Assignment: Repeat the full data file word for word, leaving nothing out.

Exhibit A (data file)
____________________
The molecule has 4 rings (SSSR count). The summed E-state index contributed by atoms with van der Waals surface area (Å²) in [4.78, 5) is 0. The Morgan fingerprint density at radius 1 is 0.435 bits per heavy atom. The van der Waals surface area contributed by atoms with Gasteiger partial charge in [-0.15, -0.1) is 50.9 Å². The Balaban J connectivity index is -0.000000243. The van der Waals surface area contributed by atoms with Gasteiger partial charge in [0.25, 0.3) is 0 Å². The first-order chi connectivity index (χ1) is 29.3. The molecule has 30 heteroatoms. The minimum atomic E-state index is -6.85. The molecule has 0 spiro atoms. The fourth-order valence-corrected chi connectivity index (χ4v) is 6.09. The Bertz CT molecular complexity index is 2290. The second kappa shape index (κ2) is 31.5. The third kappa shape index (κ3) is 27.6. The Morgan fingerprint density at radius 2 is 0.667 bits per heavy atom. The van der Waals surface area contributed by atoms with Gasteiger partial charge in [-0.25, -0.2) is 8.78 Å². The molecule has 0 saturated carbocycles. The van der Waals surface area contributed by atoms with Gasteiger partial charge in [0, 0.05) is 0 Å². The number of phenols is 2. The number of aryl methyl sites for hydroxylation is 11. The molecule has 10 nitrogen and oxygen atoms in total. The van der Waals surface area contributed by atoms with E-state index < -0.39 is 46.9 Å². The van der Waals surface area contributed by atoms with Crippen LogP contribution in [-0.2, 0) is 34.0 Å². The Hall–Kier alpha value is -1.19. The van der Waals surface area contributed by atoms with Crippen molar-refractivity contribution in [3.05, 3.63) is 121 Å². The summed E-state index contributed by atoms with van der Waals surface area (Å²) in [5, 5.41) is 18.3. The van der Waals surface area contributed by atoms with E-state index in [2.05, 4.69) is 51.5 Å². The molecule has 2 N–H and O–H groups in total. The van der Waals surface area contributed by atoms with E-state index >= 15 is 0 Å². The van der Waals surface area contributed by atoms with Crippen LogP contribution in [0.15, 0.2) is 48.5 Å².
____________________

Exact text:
The molecule has 4 rings (SSSR count). The summed E-state index contributed by atoms with van der Waals surface area (Å²) in [4.78, 5) is 0. The Morgan fingerprint density at radius 1 is 0.435 bits per heavy atom. The van der Waals surface area contributed by atoms with Gasteiger partial charge in [-0.15, -0.1) is 50.9 Å². The Balaban J connectivity index is -0.000000243. The van der Waals surface area contributed by atoms with Gasteiger partial charge in [0.25, 0.3) is 0 Å². The first-order chi connectivity index (χ1) is 29.3. The molecule has 30 heteroatoms. The minimum atomic E-state index is -6.85. The molecule has 0 spiro atoms. The fourth-order valence-corrected chi connectivity index (χ4v) is 6.09. The Bertz CT molecular complexity index is 2290. The second kappa shape index (κ2) is 31.5. The third kappa shape index (κ3) is 27.6. The Morgan fingerprint density at radius 2 is 0.667 bits per heavy atom. The van der Waals surface area contributed by atoms with Gasteiger partial charge in [-0.25, -0.2) is 8.78 Å². The molecule has 0 saturated carbocycles. The van der Waals surface area contributed by atoms with Gasteiger partial charge in [0, 0.05) is 0 Å². The number of phenols is 2. The number of aryl methyl sites for hydroxylation is 11. The molecule has 10 nitrogen and oxygen atoms in total. The van der Waals surface area contributed by atoms with E-state index < -0.39 is 46.9 Å². The van der Waals surface area contributed by atoms with Crippen LogP contribution in [-0.2, 0) is 34.0 Å². The Hall–Kier alpha value is -1.19. The van der Waals surface area contributed by atoms with Crippen molar-refractivity contribution in [3.05, 3.63) is 121 Å². The summed E-state index contributed by atoms with van der Waals surface area (Å²) in [5, 5.41) is 18.3. The van der Waals surface area contributed by atoms with E-state index in [2.05, 4.69) is 51.5 Å². The molecule has 2 N–H and O–H groups in total. The van der Waals surface area contributed by atoms with E-state index >= 15 is 0 Å². The van der Waals surface area contributed by atoms with Crippen LogP contribution in [0.15, 0.2) is 48.5 Å².